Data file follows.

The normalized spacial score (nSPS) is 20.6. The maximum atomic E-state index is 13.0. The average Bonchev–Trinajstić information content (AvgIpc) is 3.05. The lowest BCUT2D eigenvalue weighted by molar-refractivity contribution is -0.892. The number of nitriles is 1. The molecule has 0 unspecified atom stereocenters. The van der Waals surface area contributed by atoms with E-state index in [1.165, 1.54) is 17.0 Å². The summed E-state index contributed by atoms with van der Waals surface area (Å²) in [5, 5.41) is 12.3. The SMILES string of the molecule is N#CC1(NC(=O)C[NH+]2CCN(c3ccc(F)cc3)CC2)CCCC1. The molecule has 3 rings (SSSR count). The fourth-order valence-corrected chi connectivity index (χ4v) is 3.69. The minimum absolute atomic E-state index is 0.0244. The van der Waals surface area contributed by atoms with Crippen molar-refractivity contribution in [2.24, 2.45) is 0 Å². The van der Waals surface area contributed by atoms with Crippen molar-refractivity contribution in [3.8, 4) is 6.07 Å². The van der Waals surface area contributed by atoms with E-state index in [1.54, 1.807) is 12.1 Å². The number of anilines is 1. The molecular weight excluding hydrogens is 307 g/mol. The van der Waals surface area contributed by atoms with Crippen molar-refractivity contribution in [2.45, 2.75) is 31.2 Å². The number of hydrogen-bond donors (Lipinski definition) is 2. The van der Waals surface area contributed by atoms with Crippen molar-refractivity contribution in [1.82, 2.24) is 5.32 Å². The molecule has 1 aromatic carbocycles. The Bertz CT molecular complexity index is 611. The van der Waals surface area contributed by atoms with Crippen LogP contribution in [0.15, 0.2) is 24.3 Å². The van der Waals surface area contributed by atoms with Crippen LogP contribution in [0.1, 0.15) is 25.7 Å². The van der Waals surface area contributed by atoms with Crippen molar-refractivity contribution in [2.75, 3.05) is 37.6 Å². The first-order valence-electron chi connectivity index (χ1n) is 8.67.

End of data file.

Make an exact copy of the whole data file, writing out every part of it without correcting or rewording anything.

The normalized spacial score (nSPS) is 20.6. The maximum atomic E-state index is 13.0. The average Bonchev–Trinajstić information content (AvgIpc) is 3.05. The lowest BCUT2D eigenvalue weighted by molar-refractivity contribution is -0.892. The number of nitriles is 1. The molecule has 0 unspecified atom stereocenters. The van der Waals surface area contributed by atoms with E-state index in [1.165, 1.54) is 17.0 Å². The summed E-state index contributed by atoms with van der Waals surface area (Å²) in [5, 5.41) is 12.3. The SMILES string of the molecule is N#CC1(NC(=O)C[NH+]2CCN(c3ccc(F)cc3)CC2)CCCC1. The molecule has 3 rings (SSSR count). The fourth-order valence-corrected chi connectivity index (χ4v) is 3.69. The minimum absolute atomic E-state index is 0.0244. The van der Waals surface area contributed by atoms with Crippen molar-refractivity contribution in [2.24, 2.45) is 0 Å². The van der Waals surface area contributed by atoms with Crippen molar-refractivity contribution in [3.8, 4) is 6.07 Å². The van der Waals surface area contributed by atoms with E-state index in [1.54, 1.807) is 12.1 Å². The number of anilines is 1. The molecular weight excluding hydrogens is 307 g/mol. The van der Waals surface area contributed by atoms with Crippen molar-refractivity contribution in [2.45, 2.75) is 31.2 Å². The number of hydrogen-bond donors (Lipinski definition) is 2. The van der Waals surface area contributed by atoms with Crippen molar-refractivity contribution in [1.82, 2.24) is 5.32 Å². The molecule has 1 aromatic carbocycles. The Bertz CT molecular complexity index is 611. The van der Waals surface area contributed by atoms with Crippen LogP contribution in [0.15, 0.2) is 24.3 Å². The van der Waals surface area contributed by atoms with Crippen LogP contribution in [0.1, 0.15) is 25.7 Å². The van der Waals surface area contributed by atoms with Crippen molar-refractivity contribution in [2.75, 3.05) is 37.6 Å². The first-order valence-electron chi connectivity index (χ1n) is 8.67.